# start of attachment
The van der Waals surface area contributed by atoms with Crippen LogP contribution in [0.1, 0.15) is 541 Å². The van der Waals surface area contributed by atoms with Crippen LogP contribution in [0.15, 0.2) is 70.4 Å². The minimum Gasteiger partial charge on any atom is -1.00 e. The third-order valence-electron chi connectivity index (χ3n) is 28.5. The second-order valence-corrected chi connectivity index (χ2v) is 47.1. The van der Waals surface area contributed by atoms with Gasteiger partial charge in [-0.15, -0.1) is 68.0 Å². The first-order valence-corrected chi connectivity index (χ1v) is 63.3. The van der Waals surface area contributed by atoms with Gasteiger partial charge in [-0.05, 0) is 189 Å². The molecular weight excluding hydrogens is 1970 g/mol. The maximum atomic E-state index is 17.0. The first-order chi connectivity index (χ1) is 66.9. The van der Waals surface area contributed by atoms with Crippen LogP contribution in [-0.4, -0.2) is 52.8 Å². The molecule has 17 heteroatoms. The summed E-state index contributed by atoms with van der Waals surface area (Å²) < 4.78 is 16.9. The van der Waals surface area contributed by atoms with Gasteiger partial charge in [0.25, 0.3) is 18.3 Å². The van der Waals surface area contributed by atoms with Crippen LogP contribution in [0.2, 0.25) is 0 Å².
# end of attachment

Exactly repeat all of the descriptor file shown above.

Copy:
The van der Waals surface area contributed by atoms with Crippen LogP contribution in [0.1, 0.15) is 541 Å². The van der Waals surface area contributed by atoms with Crippen LogP contribution in [0.15, 0.2) is 70.4 Å². The minimum Gasteiger partial charge on any atom is -1.00 e. The third-order valence-electron chi connectivity index (χ3n) is 28.5. The second-order valence-corrected chi connectivity index (χ2v) is 47.1. The van der Waals surface area contributed by atoms with Gasteiger partial charge in [-0.15, -0.1) is 68.0 Å². The first-order valence-corrected chi connectivity index (χ1v) is 63.3. The van der Waals surface area contributed by atoms with Gasteiger partial charge in [-0.05, 0) is 189 Å². The molecular weight excluding hydrogens is 1970 g/mol. The maximum atomic E-state index is 17.0. The first-order chi connectivity index (χ1) is 66.9. The van der Waals surface area contributed by atoms with Crippen LogP contribution in [-0.4, -0.2) is 52.8 Å². The molecule has 17 heteroatoms. The summed E-state index contributed by atoms with van der Waals surface area (Å²) < 4.78 is 16.9. The van der Waals surface area contributed by atoms with Gasteiger partial charge in [0.25, 0.3) is 18.3 Å². The van der Waals surface area contributed by atoms with Crippen LogP contribution in [0.2, 0.25) is 0 Å².